CommunityMindfulnessSustainableThe real meaning of mindfulness in the Middle East

The world is in the grips of a phenomenon called mindfulness, with people everywhere chasing the supposed contentment that comes with self-awareness. Today, there is a terrible deficit of happiness in the Middle East.
Rym Ghazal Rym Ghazal18-10-20189 min
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The world is in the grips of a phenomenon called mindfulness, with people everywhere chasing the supposed contentment that comes with self-awareness. Don’t get me wrong. A little of that is no doubt a good thing. But you cannot walk past a yoga studio or a gym-clothing store in the mall today without detecting that mindfulness vibe packaged for sale. Surely that’s not all that’s to it. Here in the Middle East, I am reminded of a different kind of mindfulness – one that used to connect the intellect with industry and that at the end allowed us to reach our potential as fulfilled humans. I am talking of the kind “mindfulness” from our history.

Happiness long ago was attached to the activities of the mind in the quest for knowledge. During the Golden Age of Islamic civilization, from the mid-7th century to the 13th century, the greatest minds of Arabs and non-Arabs, women and men, sought happiness in the pursuit of knowledge as the path toward human perfection. Islamic civilization invented tools that measure the transit of celestial bodies and made breakthroughs in medicine. We discovered our happiness, too, in literature, music, art and architecture. We explored every aspect of life and developed it to its final fulfilment.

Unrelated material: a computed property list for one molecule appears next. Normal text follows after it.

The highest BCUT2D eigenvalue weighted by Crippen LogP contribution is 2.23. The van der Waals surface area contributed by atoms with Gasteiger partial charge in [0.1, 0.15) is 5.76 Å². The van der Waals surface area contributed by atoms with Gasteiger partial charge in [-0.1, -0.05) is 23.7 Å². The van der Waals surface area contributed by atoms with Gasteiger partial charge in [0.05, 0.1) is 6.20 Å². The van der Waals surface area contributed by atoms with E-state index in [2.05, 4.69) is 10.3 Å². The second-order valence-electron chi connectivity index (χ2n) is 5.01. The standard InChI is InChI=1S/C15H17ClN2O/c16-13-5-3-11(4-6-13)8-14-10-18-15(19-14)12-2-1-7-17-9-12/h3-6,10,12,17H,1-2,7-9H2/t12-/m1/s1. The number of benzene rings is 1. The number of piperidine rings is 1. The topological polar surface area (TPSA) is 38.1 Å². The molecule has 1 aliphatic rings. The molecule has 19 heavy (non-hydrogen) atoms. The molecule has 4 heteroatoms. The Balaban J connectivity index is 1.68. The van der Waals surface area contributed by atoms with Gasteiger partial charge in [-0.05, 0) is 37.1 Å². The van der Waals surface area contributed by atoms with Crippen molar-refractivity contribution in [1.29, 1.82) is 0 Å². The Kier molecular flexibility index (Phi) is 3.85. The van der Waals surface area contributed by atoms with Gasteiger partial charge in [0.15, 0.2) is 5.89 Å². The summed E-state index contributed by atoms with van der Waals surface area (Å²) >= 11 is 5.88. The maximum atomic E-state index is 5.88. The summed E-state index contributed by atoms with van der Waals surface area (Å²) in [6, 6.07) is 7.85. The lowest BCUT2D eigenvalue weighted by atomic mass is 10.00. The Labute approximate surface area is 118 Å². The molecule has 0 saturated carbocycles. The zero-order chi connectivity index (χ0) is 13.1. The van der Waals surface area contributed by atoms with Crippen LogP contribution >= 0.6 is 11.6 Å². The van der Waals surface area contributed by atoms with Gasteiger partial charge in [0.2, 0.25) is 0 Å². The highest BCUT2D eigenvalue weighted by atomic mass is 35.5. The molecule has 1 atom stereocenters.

Today, there is a terrible deficit of happiness in the Middle East. War rages in Syria, Iraq and Yemen. Conflict between Palestinians and Israelis sap the quotient of joy. Our people are on the move throughout the region and beyond as refugees from misery, yet failing to find fulfilment abroad either. Poverty saps our souls. We have lost the compass to our happiness.

One way to look at reclaiming our legacy is to consider the monumental changes taking place in the Arabian Peninsula. Saudi Arabia is beginning to institute a root-and-branch reform of the country, attempting to make changes in society that privilege the knowledge economy. Indeed, I was reminded of this very connection when the Saudi ministry of telecommunications last month appointed a “happiness specialist.” The UAE admittedly has a bit of a head start with the knowledge economy. Drive down Sheikh Zayed Road in Dubai and you cannot fail to notice the representatives of the modern tech world that have planted roots there. In Riyadh, Jeddah, Dubai and Abu Dhabi, the Arab world is rediscovering the quest for knowledge as the bedrock of its economy. They are, in so doing, staking claims to a revival of happiness.